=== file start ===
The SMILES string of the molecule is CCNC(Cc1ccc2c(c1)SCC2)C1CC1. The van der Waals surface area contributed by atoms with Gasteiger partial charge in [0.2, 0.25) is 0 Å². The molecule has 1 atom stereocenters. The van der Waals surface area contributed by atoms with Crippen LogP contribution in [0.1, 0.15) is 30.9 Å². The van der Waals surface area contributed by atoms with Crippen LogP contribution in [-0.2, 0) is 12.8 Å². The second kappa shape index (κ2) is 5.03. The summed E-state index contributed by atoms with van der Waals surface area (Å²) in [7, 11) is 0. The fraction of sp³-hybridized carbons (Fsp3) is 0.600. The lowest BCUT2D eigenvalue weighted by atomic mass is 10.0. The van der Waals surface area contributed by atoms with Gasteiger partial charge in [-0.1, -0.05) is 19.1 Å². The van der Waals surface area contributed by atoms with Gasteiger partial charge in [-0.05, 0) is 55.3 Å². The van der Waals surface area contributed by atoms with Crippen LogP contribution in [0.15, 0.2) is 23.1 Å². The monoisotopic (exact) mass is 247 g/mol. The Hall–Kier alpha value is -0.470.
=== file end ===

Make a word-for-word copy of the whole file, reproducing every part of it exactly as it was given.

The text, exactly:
The SMILES string of the molecule is CCNC(Cc1ccc2c(c1)SCC2)C1CC1. The van der Waals surface area contributed by atoms with Gasteiger partial charge in [0.2, 0.25) is 0 Å². The molecule has 1 atom stereocenters. The van der Waals surface area contributed by atoms with Crippen LogP contribution in [0.1, 0.15) is 30.9 Å². The van der Waals surface area contributed by atoms with Crippen LogP contribution in [-0.2, 0) is 12.8 Å². The second kappa shape index (κ2) is 5.03. The summed E-state index contributed by atoms with van der Waals surface area (Å²) in [7, 11) is 0. The fraction of sp³-hybridized carbons (Fsp3) is 0.600. The lowest BCUT2D eigenvalue weighted by atomic mass is 10.0. The van der Waals surface area contributed by atoms with Gasteiger partial charge in [-0.1, -0.05) is 19.1 Å². The van der Waals surface area contributed by atoms with Gasteiger partial charge in [-0.05, 0) is 55.3 Å². The van der Waals surface area contributed by atoms with Crippen LogP contribution in [0.15, 0.2) is 23.1 Å². The monoisotopic (exact) mass is 247 g/mol. The Hall–Kier alpha value is -0.470.